Figure 2.  Effect of the combinatorial therapy with CWQ and anti-PD-1 antibody on CRC tumor formation and the expression of related proteins in a mouse xenotransplantation model. (A) CRC mice tumors from different groups (n = 6) for 19 days. (B) Tumor volumes of the mice treated with CWQ (2.574 g·mL−1), anti-PD-1 antibody (5 mg·kg−1), CWQ (2.574 g·mL−1), or normal saline.*P < 0.05 vs the Control group, #P < 0.05 vs the anti-PD-1 antibody group. (C) Tumor weights in each group,*P < 0.05 vs the Control group. (D and E) Effect of CWQ and anti-PD-1 antibody on the expression of PD-L1, STAT3, HMGB-1, EIF-α and p-EIF-α proteins in CRC tumors. **P < 0.01 vs the Control group, ##P < 0.01, and ###P < 0.001 vs the combination group. Data are presented as the mean ± SD

    • To explore the mechanism by which the combination of CWQ and anti-PD-1 antibody inhibited tumor growth, we first examined the STAT3/PD-L1 signaling pathway and immunogenic cancer cell death (ICD) in mice tumors, which are considered to influence the anti-tumor effect of PD-1 inhibitor therapy [21, 22]. Compared with the Control group, STAT3 and EIF-α proteins were upregulated in the CWQ and combination groups, while p-EIF-α was upregulated in the anti-PD-1 antibody group and combination groups but PD-L1 protein was significantly upregulated only in the combination group (Figs. 2D2E). Furthermore, the levels of HMGBM-1 did not change in any groups. These findings suggested that CWQ combined with anti-PD-1 antibody significantly upregulated PD-L1 protein in tumor tissues, whereas either CWQ or anti-PD-1 antibody alone did not. Studies have shown that STAT3 can promote the expression of PD-L1 protein [21], but in our study, PD-L1 protein was only highly expressed in the combination group, and the underlying mechnism involved needs further exploration.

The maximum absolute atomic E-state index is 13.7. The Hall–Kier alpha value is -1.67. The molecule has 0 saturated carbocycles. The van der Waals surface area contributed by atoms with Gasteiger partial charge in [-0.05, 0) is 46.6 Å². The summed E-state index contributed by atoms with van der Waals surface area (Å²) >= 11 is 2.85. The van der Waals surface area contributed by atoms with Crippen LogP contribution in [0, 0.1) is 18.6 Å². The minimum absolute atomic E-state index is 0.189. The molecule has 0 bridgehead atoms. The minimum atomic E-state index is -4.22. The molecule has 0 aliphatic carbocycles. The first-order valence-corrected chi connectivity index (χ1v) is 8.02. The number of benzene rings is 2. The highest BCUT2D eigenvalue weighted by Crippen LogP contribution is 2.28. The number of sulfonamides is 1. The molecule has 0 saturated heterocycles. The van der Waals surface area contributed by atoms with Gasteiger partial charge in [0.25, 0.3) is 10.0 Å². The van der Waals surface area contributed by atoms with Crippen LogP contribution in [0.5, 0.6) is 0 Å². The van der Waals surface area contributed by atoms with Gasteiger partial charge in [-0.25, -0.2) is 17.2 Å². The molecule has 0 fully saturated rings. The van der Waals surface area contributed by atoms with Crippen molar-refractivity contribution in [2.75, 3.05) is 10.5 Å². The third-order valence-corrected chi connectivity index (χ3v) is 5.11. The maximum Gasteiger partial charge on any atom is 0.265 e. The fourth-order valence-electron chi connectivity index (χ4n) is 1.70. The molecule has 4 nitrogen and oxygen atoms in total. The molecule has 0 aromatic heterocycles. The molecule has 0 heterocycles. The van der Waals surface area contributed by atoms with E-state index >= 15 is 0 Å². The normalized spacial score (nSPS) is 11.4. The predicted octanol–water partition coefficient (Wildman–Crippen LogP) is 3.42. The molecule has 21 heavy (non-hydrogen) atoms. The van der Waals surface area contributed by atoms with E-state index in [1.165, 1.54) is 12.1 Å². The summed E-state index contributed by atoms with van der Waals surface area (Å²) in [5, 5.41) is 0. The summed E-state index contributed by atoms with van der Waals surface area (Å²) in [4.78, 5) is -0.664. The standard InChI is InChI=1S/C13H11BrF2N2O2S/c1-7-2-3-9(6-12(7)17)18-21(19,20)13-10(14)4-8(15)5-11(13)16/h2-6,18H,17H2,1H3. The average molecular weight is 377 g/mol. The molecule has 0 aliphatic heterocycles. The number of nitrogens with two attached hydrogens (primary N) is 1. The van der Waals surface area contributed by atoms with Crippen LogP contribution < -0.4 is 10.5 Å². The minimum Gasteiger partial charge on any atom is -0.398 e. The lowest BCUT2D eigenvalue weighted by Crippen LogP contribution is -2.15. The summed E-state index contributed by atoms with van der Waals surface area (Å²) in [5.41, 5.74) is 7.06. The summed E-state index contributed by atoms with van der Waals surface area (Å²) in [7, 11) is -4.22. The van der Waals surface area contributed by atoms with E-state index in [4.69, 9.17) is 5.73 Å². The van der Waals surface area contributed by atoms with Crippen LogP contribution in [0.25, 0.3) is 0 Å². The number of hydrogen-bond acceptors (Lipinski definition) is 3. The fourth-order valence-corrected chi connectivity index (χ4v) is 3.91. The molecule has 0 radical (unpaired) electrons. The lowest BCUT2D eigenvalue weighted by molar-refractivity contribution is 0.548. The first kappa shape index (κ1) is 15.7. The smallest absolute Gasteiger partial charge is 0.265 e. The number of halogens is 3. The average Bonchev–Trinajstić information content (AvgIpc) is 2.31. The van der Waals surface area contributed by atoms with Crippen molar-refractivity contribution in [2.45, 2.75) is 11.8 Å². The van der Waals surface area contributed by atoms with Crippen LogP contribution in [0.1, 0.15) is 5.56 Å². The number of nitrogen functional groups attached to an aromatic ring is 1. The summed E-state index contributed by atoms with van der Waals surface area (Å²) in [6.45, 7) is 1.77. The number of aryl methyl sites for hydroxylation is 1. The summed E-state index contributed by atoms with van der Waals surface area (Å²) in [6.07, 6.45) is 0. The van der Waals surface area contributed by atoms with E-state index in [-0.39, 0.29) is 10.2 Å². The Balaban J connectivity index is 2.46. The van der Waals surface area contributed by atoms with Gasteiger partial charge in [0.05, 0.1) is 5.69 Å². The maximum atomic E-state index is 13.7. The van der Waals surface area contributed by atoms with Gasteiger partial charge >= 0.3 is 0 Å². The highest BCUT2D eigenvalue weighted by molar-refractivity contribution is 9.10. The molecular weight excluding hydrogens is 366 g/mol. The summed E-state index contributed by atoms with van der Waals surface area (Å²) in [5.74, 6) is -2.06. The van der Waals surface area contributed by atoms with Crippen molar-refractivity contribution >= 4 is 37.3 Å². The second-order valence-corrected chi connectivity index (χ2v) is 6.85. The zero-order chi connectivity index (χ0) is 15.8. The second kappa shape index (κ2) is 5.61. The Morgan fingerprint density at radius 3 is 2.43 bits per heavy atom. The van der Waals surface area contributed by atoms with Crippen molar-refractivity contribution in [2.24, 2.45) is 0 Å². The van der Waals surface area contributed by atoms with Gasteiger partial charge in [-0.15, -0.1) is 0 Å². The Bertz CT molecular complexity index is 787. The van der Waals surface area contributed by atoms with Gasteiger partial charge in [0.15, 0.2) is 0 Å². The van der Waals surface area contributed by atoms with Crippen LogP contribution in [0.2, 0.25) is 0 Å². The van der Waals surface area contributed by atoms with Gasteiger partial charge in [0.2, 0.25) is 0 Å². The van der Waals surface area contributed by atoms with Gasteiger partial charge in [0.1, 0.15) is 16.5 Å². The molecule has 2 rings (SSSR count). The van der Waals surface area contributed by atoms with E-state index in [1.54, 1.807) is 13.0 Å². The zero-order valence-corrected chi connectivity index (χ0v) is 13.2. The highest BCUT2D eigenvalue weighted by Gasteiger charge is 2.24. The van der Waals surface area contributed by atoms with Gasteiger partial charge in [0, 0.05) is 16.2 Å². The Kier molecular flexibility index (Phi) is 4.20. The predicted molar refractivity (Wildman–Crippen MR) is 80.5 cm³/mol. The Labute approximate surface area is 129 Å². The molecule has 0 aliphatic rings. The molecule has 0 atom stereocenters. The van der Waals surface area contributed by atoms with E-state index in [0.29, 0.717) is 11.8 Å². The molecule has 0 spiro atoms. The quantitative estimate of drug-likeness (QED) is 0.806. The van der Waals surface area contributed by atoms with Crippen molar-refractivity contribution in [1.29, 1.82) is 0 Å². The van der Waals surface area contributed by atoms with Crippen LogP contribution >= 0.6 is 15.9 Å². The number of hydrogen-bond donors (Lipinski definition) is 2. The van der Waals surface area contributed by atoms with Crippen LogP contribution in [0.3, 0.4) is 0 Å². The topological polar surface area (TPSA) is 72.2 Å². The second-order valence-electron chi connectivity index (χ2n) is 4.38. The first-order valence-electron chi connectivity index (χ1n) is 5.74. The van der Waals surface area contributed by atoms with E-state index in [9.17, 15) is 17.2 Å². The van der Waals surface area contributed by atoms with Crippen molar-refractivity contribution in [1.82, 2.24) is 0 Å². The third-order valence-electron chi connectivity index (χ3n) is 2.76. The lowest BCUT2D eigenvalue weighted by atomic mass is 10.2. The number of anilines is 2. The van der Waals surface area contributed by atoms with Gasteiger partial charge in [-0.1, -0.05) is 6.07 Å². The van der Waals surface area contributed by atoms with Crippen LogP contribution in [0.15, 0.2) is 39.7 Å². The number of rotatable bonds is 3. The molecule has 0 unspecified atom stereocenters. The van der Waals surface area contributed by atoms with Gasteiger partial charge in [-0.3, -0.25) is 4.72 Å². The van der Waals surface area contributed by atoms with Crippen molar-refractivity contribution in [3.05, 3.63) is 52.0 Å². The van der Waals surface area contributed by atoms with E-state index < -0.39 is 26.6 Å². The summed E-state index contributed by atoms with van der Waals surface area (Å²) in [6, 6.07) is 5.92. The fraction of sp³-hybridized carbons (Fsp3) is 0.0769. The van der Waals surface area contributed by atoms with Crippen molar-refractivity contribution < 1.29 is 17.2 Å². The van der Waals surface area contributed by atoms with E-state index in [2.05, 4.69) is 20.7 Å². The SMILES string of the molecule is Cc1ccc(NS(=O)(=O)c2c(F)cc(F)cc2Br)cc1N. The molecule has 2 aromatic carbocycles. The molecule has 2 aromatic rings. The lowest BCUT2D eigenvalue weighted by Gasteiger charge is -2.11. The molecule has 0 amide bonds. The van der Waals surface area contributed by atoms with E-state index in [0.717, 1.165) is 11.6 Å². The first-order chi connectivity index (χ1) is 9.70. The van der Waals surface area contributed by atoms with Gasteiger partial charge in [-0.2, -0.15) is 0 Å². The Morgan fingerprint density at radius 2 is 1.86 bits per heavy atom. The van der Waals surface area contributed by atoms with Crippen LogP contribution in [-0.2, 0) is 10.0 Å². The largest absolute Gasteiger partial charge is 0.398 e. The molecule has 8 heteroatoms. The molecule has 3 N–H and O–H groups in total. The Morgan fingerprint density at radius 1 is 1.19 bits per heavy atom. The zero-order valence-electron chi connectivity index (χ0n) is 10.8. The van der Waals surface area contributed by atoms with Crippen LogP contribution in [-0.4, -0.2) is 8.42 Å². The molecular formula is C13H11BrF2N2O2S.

• To further explore the effect of CWQ and anti-PD-1 antibody in the TIME, we detected the proportion of tumor-infiltrating lymphocytes (TILs) in tumor tissues. Compared with the control group, the proportion of CD3+ T cells in the tumors tissue increased in the three treatment groups, and significantly increases were found in the CWQ group alone (P < 0.05, Figs. 3A and 3D). Furthermore, the proportion of CD8+ T cells significantly increased in the CWQ and combination groups (P < 0.05 and P < 0.01, respectively). Compared with the Control group, the combination group prsented a decreased the proportion of CD4+ T cells (P < 0.05), rather than the CWQ group and the anti-PD-1 antibody group (Figs. 3B, 3E and 3F), and the proportion of PD-1+ CD8+ T cells in the tumors significantly increased in the CWQ, anti-PD-1 antibody, and combination groups (all P < 0.05) (Figs. 3C and 3G). These findings indicated that CWQ upregulated the infiltration of CD3+, CD8+, and PD-1+ CD8+ T cells in the TIME.